Freezing the atoms of an object to solve the biggest problem of general relativity

Freezing the atoms of an object to solve the biggest problem of general relativity

Scientists for the first time managed to almost freeze the motion of the atoms of a macroscopic object, with the intent of making quantum observations

(photo: Danny Sellers / Caltech / MIT / LIGO Lab) to solve the biggest problem of general relativity, Ligo (Laser Interferometer Gravitational-Wave Observatory) cools its mirrors: researchers have managed for the first time to freeze (or almost) the movement of the atoms of a macroscopic object of 10 kilos . A daring experiment, the results of which have been published in the journal Science.

The great problem of general relativity

What is the relationship between classical mechanics and quantum mechanics? What role does gravity play? Is it your fault that macroscopic objects do not exhibit quantum properties? These are questions that still today, a century after the formulation of Einstein's theory of general relativity, remain unanswered.

Answer that - as Vivishek Sudhir, professor of mechanical engineering at the Massachusetts Institute of Technology, explains to Inverse - could arrive, in theory, if one were able to realize a quantum state of an object massive enough to be able to measure the effect of gravity on it.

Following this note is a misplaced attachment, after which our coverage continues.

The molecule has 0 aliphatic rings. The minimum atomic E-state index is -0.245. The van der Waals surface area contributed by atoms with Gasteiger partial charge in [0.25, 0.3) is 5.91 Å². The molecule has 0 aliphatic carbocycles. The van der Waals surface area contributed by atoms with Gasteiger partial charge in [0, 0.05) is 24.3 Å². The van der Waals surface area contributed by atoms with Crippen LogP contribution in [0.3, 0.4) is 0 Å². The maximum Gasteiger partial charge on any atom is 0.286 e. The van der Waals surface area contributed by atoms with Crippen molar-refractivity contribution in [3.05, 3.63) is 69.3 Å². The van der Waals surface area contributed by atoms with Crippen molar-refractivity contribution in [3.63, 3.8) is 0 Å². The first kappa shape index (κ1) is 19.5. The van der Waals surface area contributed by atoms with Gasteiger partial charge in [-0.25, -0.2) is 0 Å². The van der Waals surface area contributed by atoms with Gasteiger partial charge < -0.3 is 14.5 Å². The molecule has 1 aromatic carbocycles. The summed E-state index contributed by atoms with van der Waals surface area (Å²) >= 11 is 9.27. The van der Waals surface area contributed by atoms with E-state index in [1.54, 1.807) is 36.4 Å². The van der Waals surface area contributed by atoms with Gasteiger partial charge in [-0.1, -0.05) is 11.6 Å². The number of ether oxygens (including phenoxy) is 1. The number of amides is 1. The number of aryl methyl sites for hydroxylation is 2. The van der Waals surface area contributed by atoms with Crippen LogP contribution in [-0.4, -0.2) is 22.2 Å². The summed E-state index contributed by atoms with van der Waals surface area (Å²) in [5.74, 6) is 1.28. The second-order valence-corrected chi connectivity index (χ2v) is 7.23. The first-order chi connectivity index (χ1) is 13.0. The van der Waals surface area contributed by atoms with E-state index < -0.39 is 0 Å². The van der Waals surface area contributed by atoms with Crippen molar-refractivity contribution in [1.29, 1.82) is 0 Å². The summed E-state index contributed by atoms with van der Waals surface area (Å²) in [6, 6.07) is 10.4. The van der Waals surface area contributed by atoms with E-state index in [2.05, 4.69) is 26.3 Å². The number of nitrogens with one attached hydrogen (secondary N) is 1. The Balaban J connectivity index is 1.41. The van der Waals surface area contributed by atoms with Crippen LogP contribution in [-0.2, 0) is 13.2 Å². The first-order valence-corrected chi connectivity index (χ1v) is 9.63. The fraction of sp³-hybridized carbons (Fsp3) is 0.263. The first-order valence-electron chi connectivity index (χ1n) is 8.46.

The problem is that to obtain a similar system one must eliminate the interference of the surrounding environment, including thermal (heat) because even in the air at room temperature there is a lot of energy.

Freezing movement

Researchers of Ligo took advantage of a period of inactivity of the Ligo interferometer (which is used to capture gravitational waves) to try to produce a macroscopic quantum system, using the mirrors and lasers of which it is composed.

To minimize the movement of the atoms of the 10 kg oscillator (the largest mass ever attempted before), it was not enough to cool: it was necessary to cancel any injection of energy from the environment. The researchers used a feedback system: with Ligo lasers they precisely monitored the movements of the object in response to energy from the environment and then applied a contrasting force each time to slow down the random movement of the atoms. In this way they brought the oscillator to a temperature of 77 nanokelvin, that is, slightly above absolute zero, to the complete state of rest at the atomic level.

At this temperature, perhaps, it will be possible to see the effects of gravity on quantum mechanics and bring physicists closer to explaining the differences with classical mechanics.

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